Doug’s Cinematic Firsties is a recurring series wherein Douglas Laman (A.K.A. NerdInTheBasement) will review a well-known classic motion picture that he’s never seen before.
Down in the Delta focuses on a family living in Chicago plagued by turmoil. Loretta Sinclair (Alfre Woodard) struggles to secure a job to take care of her two kids while Loretta’s mom, Rosa Sinclair (Mary Alice), is forced to take care of the family. Something’s gotta change. Rosa, after talking to some of their relatives on a phone call, comes up with an idea. Perhaps a return to the family’s root in Mississippi will turn things in Loretta’s life around. Loretta and her two kids aren’t exactly enthusiastic about the idea of leaving their familiar surroundings for an extended stay at Uncle Earl’s (Al Freeman Jr.) house. But the last thing Loretta’s family wanted could end up being just the thing they needed.
The first word that comes to mind when thinking about Myron Goble’s screenplay for Down in the Delta is “pleasant”. This is a thoroughly amiable movie with an upbeat tone, a light touch and a narrative that delivers the good when it comes to feel-good entertainment. It’s easy to see this Maya Angelou directorial effort being something that could have worked like gangbusters as counterprogramming against blockbusters in the summertime ala The Way Way Back or Moonrise Kingdom. I bring up this quality not to diminish Down in the Delta’s accomplishments by labeling it as not “deep enough” to be considered a good movie.
Rather, I found its laidback hopeful ambiance to be a nice counterbalance to so much of the misery in the COVID-19 world. Down in the Delta is the good kind of comfort cinema that reminds you that it’s ok for movies to just be heartwarming and uplifting. Plus, Delta tells its moving story with a collection of strong performances. Best of these turns is Alfre Woodard as Loretta. Woodard can always be counted on to deliver something memorable in her on-screen work and her performance in Down in the Delta is no exception. Woodard’s depiction of Loretta’s gradual growth over the course of Down in the Delta is truly remarkable and helps to make sure Loretta’s arc lands as powerfully as it does.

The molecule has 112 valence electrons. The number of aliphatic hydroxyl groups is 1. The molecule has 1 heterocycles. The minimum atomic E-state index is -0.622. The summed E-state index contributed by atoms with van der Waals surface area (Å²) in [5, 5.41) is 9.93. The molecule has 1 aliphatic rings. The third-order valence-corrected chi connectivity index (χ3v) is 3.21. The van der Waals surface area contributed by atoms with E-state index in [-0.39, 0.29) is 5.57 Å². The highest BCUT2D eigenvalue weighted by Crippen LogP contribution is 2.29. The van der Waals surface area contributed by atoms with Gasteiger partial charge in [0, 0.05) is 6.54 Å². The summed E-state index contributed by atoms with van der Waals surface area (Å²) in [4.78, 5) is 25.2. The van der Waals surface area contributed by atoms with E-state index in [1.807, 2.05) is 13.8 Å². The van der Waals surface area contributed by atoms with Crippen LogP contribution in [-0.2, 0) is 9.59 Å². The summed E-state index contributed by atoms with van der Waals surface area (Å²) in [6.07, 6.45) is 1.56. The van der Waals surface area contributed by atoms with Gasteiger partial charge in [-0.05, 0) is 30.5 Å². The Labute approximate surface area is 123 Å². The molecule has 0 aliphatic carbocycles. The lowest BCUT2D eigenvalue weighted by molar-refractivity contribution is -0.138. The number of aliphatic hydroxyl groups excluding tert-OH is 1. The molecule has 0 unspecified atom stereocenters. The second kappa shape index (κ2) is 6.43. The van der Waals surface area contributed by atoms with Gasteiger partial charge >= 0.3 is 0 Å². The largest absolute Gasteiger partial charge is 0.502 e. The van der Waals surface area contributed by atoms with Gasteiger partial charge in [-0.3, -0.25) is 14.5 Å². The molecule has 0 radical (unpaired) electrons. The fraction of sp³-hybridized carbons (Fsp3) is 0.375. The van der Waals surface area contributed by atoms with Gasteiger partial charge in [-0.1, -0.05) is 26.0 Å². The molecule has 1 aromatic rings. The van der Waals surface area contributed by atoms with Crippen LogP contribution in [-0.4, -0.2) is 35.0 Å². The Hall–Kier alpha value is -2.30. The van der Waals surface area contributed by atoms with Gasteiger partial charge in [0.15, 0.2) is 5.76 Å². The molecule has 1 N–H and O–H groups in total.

In addition to an assortment of memorable performances, Down in the Delta also serves up some quietly groundbreaking elements in its story, particularly in regards to the character of Loretta’s young daughter, Tracy (Kulani Hassen). Midway through Down in the Delta, Loretta explicitly refers to Tracy as being autistic. Up to that point, I had a hunch, being autistic myself, that Tracy was exhibiting traits associated with autism. To hear the character diagnosed as that, though, that alone was shocking. So many movies depict characters with traits of autism without ever labeling them as autistic. Down in the Delta is a story riddled with wonderful specific details regarding the family history of the Sinclair’s. It’s truly incredible they took that specific-heavy approach to the character of Tracy as well.
That’s not the only way Tracy, as a character, breaks down barriers for autistic characters on-screen. Most notably, I think Tracy is the only autistic woman of color I’ve ever seen in a feature film? God, that’s so sad to consider, but thank God Tracy at least exists to fight that erasure. But the best part about Tracy’s presence in Down in the Delta is something that resonated with me on a profoundly personal level. I’m talking about when Tracy finally speaks her first words (“Bye-bye!”) to her Mom after previously only speaking in screams or silence. Up to this point, Loretta has basically resigned herself to the idea that Tracy will never speak.
Then that “Bye-bye!” is heard and everything changes. Seeing Loretta react to her child finally speaking, in that instance, I got a glimpse at what it must have been like for my parents to hear my first words. I didn’t talk until I was three years old, like Loretta, my parents were worried their autistic child wouldn’t ever speak. Watching Loretta’s mixture of excitement, joy and tears at hearing Tracy speak, I was reminded of what it must have been like for my own Mom and Dad to hear me talk for the first time. That’s not an experience I ever thought would be reflected in a movie but I’m so grateful to director Maya Angelou for rendering it in a motion picture. That moment with Tracy is one of many ways Down in the Delta’s hopeful feel-good tale delivers stealthily powerful storytelling.